Spssst. Let me whisper in your ear like the Ying-Yang twins and let you in on a not so kept secret. Representation matters.
If a 10yr old black girl said she wanted to be a successful comedian when she grows up, who would you point to in 2019 for her to watch?* Now, imagine the same scenario with a 10yr old white boy. In under 0.00076 seconds, you would have numerous comedians to recommend him. For people to believe they can do something, it's crucial they see people who look like them doing it.
My first-time stepping foot into Dallas Comedy House was for a reception held for recipients of the DCH Diversity Scholarship. This means when I proudly chasséd into the lobby of 3025 Main St. I saw individuals who I quickly and easily found relatable. As a black woman I met other black women in comedy. I was matched with a mentor who looked like me and had a successful career in comedy accomplishing goals that were like mine. As a pansexual, I mingled with other members of the LGBTQIA+ community and laughed while sharing similar experiences around dating and life in general. It was a beautiful evening of laughs, cultural references and networking. The representation displayed that night gave me a much-needed confidence boost going into my first term at DCH.
This is the part of the blog where ‘The Twilight Zone’ theme music starts to play and the handsome Rod Serling steps out from the depths of the shadows of wherever you’re reading this to narrate, “For Jasmine, it would be months before she would witness that level of representation during the day to day activities at DCH again”.
As dramatic of an experience as that was for you to read, that's how dramatic it sometimes felt for me at the beginning of taking classes. Sure, I would catch glimpses and blurs of a black person while going to class. I would see my stand-up teacher Paulos every Sunday and that counted, but that’s the problem. I was counting. I was counting because I felt underrepresented. There was a quiet voice in the back of my mind calmly reminding me, “There are other black people here.” Some days it played like a record on repeat, some days just once. I knew for a fact there were others, I just couldn't manage to find them when I needed them.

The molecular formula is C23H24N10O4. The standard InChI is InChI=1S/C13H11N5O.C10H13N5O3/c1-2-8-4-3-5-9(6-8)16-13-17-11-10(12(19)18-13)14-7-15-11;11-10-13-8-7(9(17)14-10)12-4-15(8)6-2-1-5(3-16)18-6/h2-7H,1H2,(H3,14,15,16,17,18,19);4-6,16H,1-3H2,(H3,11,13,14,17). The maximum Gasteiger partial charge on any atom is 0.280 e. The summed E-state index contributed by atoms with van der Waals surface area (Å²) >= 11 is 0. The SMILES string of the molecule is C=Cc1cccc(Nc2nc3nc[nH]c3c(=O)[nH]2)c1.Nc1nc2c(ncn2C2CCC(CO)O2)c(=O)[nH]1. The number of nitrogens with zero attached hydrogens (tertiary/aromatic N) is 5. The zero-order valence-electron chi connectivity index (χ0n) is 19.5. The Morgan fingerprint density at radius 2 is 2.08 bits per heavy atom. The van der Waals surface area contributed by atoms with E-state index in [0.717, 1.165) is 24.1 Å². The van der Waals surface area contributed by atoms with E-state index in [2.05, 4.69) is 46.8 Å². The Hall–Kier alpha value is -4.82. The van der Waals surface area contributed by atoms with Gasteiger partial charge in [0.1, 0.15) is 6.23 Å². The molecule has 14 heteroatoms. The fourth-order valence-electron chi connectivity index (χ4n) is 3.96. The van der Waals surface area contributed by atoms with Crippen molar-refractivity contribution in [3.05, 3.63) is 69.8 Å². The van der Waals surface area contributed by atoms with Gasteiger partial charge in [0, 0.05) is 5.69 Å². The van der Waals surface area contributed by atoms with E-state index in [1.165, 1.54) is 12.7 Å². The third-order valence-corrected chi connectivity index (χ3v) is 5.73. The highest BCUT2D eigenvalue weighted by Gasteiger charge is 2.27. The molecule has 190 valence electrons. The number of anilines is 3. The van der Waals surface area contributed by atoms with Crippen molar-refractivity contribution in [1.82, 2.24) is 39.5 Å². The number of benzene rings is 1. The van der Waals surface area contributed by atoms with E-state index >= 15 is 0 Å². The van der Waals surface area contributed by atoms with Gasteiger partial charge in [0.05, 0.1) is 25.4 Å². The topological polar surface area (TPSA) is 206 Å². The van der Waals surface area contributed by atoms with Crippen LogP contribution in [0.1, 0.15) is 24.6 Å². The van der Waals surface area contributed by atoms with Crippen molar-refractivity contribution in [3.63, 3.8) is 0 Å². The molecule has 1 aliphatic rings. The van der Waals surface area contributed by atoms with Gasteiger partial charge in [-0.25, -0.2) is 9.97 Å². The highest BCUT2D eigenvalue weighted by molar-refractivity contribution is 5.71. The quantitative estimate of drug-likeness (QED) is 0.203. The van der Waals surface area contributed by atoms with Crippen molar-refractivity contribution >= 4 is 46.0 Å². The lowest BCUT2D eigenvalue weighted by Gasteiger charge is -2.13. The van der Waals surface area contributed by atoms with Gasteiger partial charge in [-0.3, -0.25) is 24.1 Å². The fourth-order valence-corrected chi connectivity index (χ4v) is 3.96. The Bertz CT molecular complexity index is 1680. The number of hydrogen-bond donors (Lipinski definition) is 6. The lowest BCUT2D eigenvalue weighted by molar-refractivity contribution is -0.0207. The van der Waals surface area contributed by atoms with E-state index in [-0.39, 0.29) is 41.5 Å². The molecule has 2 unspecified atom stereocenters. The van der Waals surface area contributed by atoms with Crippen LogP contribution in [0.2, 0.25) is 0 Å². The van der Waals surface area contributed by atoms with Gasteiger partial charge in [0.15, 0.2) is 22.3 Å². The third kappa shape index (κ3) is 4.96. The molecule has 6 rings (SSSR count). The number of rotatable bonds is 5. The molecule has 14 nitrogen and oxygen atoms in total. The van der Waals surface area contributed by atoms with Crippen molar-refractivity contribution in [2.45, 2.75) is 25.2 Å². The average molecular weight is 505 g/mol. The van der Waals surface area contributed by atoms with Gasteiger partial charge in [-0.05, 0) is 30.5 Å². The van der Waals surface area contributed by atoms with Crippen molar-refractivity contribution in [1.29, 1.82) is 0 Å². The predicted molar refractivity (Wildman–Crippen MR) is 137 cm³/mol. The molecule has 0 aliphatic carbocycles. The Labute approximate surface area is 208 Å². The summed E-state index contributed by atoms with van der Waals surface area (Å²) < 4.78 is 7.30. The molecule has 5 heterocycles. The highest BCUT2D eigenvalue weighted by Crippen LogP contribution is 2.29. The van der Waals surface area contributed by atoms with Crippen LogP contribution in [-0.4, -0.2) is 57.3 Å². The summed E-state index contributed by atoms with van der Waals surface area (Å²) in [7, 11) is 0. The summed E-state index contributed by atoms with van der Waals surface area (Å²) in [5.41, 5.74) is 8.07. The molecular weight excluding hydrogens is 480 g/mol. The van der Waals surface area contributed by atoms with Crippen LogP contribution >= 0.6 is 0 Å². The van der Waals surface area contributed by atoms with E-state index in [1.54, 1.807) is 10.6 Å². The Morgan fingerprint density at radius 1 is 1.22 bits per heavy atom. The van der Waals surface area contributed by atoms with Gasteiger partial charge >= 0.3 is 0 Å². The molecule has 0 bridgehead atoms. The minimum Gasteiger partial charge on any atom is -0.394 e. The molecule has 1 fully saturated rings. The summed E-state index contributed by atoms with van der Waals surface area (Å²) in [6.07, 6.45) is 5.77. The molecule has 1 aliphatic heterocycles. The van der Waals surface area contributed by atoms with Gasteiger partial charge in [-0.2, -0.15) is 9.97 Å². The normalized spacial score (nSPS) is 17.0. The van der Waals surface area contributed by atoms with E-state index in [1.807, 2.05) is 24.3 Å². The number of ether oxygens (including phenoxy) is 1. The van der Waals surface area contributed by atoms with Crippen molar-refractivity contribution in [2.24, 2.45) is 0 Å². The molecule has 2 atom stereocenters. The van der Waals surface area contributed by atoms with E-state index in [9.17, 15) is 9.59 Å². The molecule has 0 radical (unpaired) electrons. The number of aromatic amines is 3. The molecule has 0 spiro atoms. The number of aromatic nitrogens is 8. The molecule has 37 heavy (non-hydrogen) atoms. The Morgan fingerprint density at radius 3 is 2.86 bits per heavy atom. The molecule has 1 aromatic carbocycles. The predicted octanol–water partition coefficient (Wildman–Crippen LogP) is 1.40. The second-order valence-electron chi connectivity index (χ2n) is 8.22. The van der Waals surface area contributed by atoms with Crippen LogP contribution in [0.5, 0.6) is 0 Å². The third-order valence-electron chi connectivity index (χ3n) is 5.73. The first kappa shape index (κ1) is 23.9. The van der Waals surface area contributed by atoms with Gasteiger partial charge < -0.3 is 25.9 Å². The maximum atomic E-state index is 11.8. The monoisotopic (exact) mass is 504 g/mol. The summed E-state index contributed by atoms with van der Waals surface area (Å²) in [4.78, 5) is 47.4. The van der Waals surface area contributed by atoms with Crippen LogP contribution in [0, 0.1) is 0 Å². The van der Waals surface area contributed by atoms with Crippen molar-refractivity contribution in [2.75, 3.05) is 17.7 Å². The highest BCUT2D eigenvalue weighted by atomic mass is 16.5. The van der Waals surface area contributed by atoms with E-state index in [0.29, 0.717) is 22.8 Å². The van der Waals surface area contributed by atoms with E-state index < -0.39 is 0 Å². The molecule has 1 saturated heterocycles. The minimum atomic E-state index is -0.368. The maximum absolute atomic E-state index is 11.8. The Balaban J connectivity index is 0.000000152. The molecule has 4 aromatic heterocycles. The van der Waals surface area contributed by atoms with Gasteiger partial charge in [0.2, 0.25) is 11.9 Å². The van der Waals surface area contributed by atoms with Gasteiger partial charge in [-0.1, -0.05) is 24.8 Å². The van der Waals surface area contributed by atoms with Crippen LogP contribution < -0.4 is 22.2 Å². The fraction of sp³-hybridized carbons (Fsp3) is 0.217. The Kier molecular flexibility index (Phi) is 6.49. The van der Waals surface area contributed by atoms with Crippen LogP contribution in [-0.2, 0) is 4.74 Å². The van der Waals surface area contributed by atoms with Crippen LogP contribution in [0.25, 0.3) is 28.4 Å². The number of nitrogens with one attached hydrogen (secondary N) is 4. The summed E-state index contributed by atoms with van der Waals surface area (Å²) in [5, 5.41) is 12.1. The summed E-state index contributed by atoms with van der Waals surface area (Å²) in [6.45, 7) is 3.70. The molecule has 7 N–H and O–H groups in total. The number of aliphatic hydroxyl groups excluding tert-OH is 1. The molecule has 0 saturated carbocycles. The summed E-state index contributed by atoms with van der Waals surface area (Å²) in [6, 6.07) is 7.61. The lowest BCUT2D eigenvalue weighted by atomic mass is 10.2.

On the rare occasions I do run into a group of 3 or more black people, we excitedly huddle in a corner to laugh, joke, and be near one another. Mostly because we understand that it isn't every day we all just so happen to occupy the same space at DCH at the same time. I needed to see more POC because I needed to know that I was not alone in the discomfort and isolation I sometimes felt as a result of being black amongst a plethora of non-black faces, no matter how kind they were. Thankfully these run-ins serve as chicken n’ dumplings for my spirit when I need it most.
You might want a crumpet to pair with the following tea. POC are not the only people who benefit from representation in creative spaces. By including diversity in spaces where original content is created, you allow for accurate portrayal to take place. Without POC included the door is blown off the hinges thus paving the way for offensive characters on stage that endorse these trifling stereotypes that for some reason are clinging onto dear life in this, the year of our Lord Michelle Obama, 2019.
Example: A non-POC steps out to play a gangster or drug dealer. They walk like they’ve been shot in the leg with a BB gun, grabbing their crotch like they have an itch, and inexplicably butcher the English language with the overuse of slang expressions.
This is incredibly insensitive and offensive to watch. Representation is crucial because often, the stereotypes linked to minority groups are negative. This is more dangerous than not holding your ear down whilst getting your edges straightened with a hot comb. As a POC I would much rather see an actual POC on stage still being true to their culture, but without being a negative stereotype for the sake of comedy. I hope you haven’t finished your crumpet because I have more tea: if representation of a POC on stage is a white person portraying an offensive caricature, it isn’t true representation and it’s hurtful to the POC in the community.
Spssst. Hey, I’m here to whisper in your ear again. Guess what? Lack of representation is sooo fixable. Here’s a 3-pointer:
Take initiative! Make an effort to authentically include POC in your conversations, events, teams, and social circles.
When you’re involved in a community, look for a lack of diversity. Then speak up about it.
If you have a seat at the table, actively make an effort to include minority voices (yes, plural) by offering them a seat at that table.** Remember, decisions made at the table impact POC regardless of whether they had a seat.
Representation encourages POC to continue when we feel like giving up. Seeing another POC succeed is like seeing ourselves succeed. This is why we often use the hashtag ‘For The Culture’. It’s reserved for moments like Uncle Jordan (Peele) announcing that he’s renewing and producing the iconic ‘Twilight Zone’. This means that some precious little black boy who wants to be a producer and screenwriter can look at people like Uncle Jordan and believe in himself. Jordan Peele is serving us #ForTheCulture realness and yes, it’s a big deal.
**A seat at the table: A phrase referencing individuals holding a position of influence or power. Having a seat at the table, means having the capability and the platform to evoke change. To cook these collard greens down for you; influence is the table and your seat is a ticket to inclusion.
Jasmine West is currently enrolled in level six of Improv at Dallas Comedy House and member of the former Ewing Improv team, ‘Mahogany’. You may have also seen her Stand Up comedy here and there. She enjoys champagne, fangirling over David Bowie, and talking about race. She looks to Michelle Obama, Phoebe Robinson and Beyoncé for spiritual guidance.